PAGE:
Behaviour Change

PROPAGANDA FOR CHANGE is a project created by the students of Behaviour Change (ps359) and Professor Thomas Hills at the Psychology Department of the University of Warwick. This work was supported by funding from Warwick's Institute for Advanced Teaching and Learning.

Friday, January 30, 2015

Work hard to get it, then love it








This Fantastic Delites commercial shows the company planting an interactive machine on a public square. People find out that for performing a specific task outlined by the machine, they get a Fantastic Delites product as a reward. We can see that the tasks start easy - for example pushing a button 50 times; and get increasingly difficult, showing us how one person pushed the button 5000 times just to get a Fantastic Delite.

This video advertisement has captured my interest especially since it gives people challenging or fun tasks to do while covering up the fact that these activities work to subtly advertise the product which comes as a reward at the end.

In 2012, the company behind the Fantastic Delites has published the above ''How far will you go for Fantastic Delites?'' advert, later followed in 2014 by ''How far would you queue for Fantastic Delites?'' video advert, suggesting that the techniques
used in the first advert have been a success.

Both of these advertisements feature a mixture of persuasion techniques. First of all, perhaps the most obvious technique we can see at play here is Effort Justification. People have been asked to expend large amounts of effort to obtain an object, which leads them to justifying the expenditure by increased liking of the object.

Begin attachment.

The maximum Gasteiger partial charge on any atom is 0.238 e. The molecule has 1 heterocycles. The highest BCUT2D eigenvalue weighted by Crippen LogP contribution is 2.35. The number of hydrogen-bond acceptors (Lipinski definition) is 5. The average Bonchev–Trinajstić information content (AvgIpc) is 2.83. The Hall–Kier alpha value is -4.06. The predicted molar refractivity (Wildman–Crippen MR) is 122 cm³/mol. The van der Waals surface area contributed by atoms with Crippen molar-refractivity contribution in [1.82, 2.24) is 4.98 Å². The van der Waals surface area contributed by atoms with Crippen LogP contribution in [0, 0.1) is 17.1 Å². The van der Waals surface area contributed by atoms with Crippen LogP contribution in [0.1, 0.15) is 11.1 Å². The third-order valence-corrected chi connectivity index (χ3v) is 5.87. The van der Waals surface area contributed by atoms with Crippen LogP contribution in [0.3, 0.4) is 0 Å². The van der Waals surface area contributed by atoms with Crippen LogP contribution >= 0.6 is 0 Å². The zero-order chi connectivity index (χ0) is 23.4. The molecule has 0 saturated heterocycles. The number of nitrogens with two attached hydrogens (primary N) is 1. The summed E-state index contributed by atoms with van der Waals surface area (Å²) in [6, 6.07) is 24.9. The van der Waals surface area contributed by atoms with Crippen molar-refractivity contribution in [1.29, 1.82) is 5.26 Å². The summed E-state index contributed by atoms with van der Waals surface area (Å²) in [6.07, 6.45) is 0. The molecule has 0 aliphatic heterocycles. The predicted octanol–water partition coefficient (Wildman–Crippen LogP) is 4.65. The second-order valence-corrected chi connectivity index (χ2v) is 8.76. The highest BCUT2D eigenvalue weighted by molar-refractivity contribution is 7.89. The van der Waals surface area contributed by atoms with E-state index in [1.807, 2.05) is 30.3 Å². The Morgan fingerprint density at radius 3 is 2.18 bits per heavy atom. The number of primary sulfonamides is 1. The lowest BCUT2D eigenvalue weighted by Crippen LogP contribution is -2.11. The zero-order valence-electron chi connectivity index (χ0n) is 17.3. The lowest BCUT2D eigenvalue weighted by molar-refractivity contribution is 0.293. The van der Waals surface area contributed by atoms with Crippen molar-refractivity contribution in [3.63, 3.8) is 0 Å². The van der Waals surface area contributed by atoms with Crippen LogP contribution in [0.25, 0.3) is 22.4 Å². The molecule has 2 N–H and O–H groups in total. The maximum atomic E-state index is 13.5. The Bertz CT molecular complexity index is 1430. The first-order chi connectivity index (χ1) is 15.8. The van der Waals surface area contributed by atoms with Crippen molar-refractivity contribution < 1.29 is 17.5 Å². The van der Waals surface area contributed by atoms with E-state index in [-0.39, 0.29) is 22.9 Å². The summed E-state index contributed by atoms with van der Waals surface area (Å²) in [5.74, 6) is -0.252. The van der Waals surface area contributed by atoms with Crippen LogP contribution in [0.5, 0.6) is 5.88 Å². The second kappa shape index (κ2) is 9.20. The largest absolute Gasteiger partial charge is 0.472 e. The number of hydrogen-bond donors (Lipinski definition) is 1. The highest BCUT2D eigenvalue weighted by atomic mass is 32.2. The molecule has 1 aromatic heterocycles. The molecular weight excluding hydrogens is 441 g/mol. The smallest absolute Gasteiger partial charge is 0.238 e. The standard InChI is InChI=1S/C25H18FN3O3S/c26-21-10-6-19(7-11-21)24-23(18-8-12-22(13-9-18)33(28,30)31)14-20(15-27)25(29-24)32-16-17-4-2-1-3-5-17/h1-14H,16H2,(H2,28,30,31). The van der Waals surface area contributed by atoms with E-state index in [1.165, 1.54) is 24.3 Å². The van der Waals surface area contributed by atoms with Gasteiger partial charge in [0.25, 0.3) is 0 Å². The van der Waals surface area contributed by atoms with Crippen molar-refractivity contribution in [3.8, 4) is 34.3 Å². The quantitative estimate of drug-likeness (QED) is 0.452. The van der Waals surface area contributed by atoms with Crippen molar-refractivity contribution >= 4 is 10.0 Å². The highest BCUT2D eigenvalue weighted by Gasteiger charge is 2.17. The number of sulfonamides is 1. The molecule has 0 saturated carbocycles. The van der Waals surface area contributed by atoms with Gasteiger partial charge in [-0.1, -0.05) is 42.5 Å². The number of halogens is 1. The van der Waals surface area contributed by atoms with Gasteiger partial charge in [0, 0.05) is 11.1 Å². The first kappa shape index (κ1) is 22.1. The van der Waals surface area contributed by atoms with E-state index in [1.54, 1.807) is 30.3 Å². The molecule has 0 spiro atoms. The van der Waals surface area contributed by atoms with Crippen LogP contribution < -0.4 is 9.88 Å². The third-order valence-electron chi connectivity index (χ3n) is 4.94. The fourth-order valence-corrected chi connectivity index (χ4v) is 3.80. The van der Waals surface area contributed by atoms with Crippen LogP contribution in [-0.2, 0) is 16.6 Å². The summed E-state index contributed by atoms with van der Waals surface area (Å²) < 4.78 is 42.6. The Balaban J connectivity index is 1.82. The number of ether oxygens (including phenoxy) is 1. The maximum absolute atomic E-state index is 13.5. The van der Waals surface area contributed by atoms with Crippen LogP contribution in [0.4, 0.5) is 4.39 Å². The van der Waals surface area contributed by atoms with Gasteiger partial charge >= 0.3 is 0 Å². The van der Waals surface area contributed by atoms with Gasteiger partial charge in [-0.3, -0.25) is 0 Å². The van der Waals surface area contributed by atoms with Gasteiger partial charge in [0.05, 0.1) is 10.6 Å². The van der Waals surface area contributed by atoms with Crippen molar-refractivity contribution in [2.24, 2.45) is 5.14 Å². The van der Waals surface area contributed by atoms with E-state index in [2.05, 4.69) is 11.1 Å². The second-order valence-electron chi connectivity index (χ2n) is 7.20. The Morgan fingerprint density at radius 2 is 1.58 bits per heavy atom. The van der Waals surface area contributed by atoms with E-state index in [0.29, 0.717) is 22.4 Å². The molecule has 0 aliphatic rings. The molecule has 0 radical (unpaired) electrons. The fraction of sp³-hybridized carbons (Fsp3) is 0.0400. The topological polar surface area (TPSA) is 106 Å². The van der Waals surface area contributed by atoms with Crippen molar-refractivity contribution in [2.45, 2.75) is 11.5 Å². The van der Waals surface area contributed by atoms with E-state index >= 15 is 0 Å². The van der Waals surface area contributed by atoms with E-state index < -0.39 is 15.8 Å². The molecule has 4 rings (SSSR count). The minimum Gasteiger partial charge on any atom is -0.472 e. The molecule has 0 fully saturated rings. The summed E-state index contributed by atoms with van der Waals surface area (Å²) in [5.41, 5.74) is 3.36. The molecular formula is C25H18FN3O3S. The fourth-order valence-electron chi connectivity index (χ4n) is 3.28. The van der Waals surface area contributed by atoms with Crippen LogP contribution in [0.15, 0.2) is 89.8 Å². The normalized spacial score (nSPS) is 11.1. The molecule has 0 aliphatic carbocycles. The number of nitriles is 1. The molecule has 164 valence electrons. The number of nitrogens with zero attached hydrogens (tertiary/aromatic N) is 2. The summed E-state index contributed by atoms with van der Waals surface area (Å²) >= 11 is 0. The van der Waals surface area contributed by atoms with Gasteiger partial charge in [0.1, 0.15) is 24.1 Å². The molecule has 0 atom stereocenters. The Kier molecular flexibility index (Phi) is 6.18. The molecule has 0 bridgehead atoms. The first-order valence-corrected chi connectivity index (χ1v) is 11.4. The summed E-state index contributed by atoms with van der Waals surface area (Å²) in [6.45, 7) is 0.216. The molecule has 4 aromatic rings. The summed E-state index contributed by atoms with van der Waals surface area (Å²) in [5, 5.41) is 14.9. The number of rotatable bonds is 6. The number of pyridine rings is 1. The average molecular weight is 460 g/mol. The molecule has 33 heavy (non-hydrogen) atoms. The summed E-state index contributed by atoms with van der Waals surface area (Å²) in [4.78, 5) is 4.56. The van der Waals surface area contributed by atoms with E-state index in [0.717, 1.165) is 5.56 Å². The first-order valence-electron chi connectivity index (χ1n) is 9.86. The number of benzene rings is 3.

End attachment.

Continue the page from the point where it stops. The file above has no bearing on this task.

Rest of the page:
This technique can prove especially useful for someone wanting to establish a name and liking on the market while using one marketing advertisement.

Aronson and Mills have conducted a study to show that the more a person suffers in order to obtain something, the greater will be the tendency to evaluate it positively. They have created a specific experiment in which they varied the severity of an initiation required for an admission into a group, for example in the severe initiation condition participants had to read some embarassing material out loud, and measured the participants' liking for each group afterwards.


Table 1 shows how the participants in the severe condition rated both the discussion and other participants higher than the mild condition.

 Moreover, this effect is combined with the Public Audience effects - where the presence of an audience can increase concerns for maintaining a positive public image, resulting in an increased compliance (when the request is one that is socially approved). This would make sense of how such large number of people were willing to participate in the machine's challenges, no matter how nonsensical.

The public audience effects have been shown by Rind and Benjamin in their study called Effects of Public Image Concerns and Self-Image on Compliance. Male shoppers were asked to purchase ruffle tickets to support the United Way and it was found that male shoppers with a female companion purchased almost twice as many tickers compared to lone male shoppers.






References:

Aronson, E. & Mills, J. (1959). The effect of severity of initiation on liking for a group. Journal of Abnormal and Social Psychology, 59, 177-181.

Rind, B. & Benjamin, D. (1994). Effects of public image concerns and self-image on compliance. Journal of Social Psychology, 134, 19-25.


Diana Drgonova

No comments:

Post a Comment

Note: Only a member of this blog may post a comment.